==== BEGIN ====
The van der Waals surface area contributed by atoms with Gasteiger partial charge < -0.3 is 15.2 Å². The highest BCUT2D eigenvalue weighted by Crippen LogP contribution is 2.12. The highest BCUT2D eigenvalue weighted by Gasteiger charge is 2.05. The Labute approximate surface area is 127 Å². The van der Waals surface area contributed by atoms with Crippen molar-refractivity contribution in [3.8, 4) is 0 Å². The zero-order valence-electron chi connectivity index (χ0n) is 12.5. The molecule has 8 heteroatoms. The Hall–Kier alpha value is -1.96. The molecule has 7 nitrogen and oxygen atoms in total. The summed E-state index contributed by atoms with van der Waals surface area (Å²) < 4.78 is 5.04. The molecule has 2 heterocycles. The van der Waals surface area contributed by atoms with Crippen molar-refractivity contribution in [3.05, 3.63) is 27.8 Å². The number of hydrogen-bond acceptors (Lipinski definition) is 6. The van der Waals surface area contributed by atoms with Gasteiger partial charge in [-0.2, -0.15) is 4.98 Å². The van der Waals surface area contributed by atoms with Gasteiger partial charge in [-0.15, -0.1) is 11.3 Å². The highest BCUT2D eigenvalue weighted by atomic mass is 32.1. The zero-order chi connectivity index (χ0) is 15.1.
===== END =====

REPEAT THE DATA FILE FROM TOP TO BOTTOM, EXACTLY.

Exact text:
The van der Waals surface area contributed by atoms with Gasteiger partial charge < -0.3 is 15.2 Å². The highest BCUT2D eigenvalue weighted by Crippen LogP contribution is 2.12. The highest BCUT2D eigenvalue weighted by Gasteiger charge is 2.05. The Labute approximate surface area is 127 Å². The van der Waals surface area contributed by atoms with Crippen molar-refractivity contribution in [3.8, 4) is 0 Å². The zero-order valence-electron chi connectivity index (χ0n) is 12.5. The molecule has 8 heteroatoms. The Hall–Kier alpha value is -1.96. The molecule has 7 nitrogen and oxygen atoms in total. The summed E-state index contributed by atoms with van der Waals surface area (Å²) < 4.78 is 5.04. The molecule has 2 heterocycles. The van der Waals surface area contributed by atoms with Crippen molar-refractivity contribution in [3.05, 3.63) is 27.8 Å². The number of hydrogen-bond acceptors (Lipinski definition) is 6. The van der Waals surface area contributed by atoms with Gasteiger partial charge in [-0.2, -0.15) is 4.98 Å². The van der Waals surface area contributed by atoms with Gasteiger partial charge in [-0.15, -0.1) is 11.3 Å². The highest BCUT2D eigenvalue weighted by atomic mass is 32.1. The zero-order chi connectivity index (χ0) is 15.1.